“He always wanted to learn,” the father told the Yated. “As hard as it was, as tough as it was, he made sure to learn.”
Rabbi Lish is used to public speaking, but he said he never felt as he did when addressing such a huge assemblage.
“Fright is not the word,” Rabbi Lish said. “I had to prepare the speech in advance. Halevai every word I say from now on should have that same fright and preparation.”
Rabbi Lish, who lost his father as an eight-year-old child, comes from daf yomi royalty. His grandfather, Rav Leibish Lish, was a talmid of Rav Meir Shapiro in Yeshiva Chachmei Lublin and later founded the Vaad L’hafotzas Daf Hayomi, later becoming the first person to produce daf yomi tapes.
“I feel that my father is looking down at me from shomayim,” he said. “He’s proud of me.”
‘What is the Secret of Our Survival?’
In his address, the Novominsker Rebbe spoke about the many ancient empires that came and went—yet despite so much persecution, Klal Yisroel is still around.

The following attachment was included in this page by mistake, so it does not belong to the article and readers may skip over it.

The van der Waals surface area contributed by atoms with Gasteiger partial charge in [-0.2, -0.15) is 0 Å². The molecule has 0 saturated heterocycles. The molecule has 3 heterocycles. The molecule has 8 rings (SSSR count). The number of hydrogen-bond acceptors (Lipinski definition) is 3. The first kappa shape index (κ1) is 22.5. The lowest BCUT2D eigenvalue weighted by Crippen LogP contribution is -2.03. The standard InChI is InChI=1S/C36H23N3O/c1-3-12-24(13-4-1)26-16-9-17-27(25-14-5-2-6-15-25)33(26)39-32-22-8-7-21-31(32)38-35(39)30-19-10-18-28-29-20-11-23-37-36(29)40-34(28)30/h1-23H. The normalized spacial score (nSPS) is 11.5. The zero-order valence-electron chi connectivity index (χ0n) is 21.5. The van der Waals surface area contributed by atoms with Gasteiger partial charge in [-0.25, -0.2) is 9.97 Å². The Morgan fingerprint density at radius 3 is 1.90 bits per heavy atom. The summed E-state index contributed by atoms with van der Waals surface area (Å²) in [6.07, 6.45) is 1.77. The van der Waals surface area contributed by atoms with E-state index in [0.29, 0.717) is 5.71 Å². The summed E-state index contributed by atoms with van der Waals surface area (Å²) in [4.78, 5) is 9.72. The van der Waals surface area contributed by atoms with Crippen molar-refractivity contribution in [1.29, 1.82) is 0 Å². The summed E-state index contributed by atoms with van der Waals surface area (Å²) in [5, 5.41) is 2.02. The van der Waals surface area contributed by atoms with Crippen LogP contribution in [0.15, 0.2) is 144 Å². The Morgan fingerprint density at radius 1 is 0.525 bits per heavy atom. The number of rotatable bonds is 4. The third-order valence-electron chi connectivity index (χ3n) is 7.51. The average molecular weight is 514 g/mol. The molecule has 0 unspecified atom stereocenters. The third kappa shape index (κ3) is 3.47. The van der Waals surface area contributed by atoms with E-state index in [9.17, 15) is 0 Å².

“There was nothing to keep them alive. But Klal Yisroel is alive,” said the rebbe, Rav Yaakov Perlow, ticking off the Churban, Crusades, Spanish Inquisition, Cossacks and Holocaust. “What is the secret of our survival? The Torah hakedosha that we study, and that we continue to study to this day. The Torah is our joy.”
The siyum is a mindboggling auspicious time, stated Rav Yissochor Frand, rosh yeshiva in Ner Yisroel of Baltimore, and participants should use the occasion both to daven for those who need a yeshuah and reflect on the “renaissance” of the American Torah community.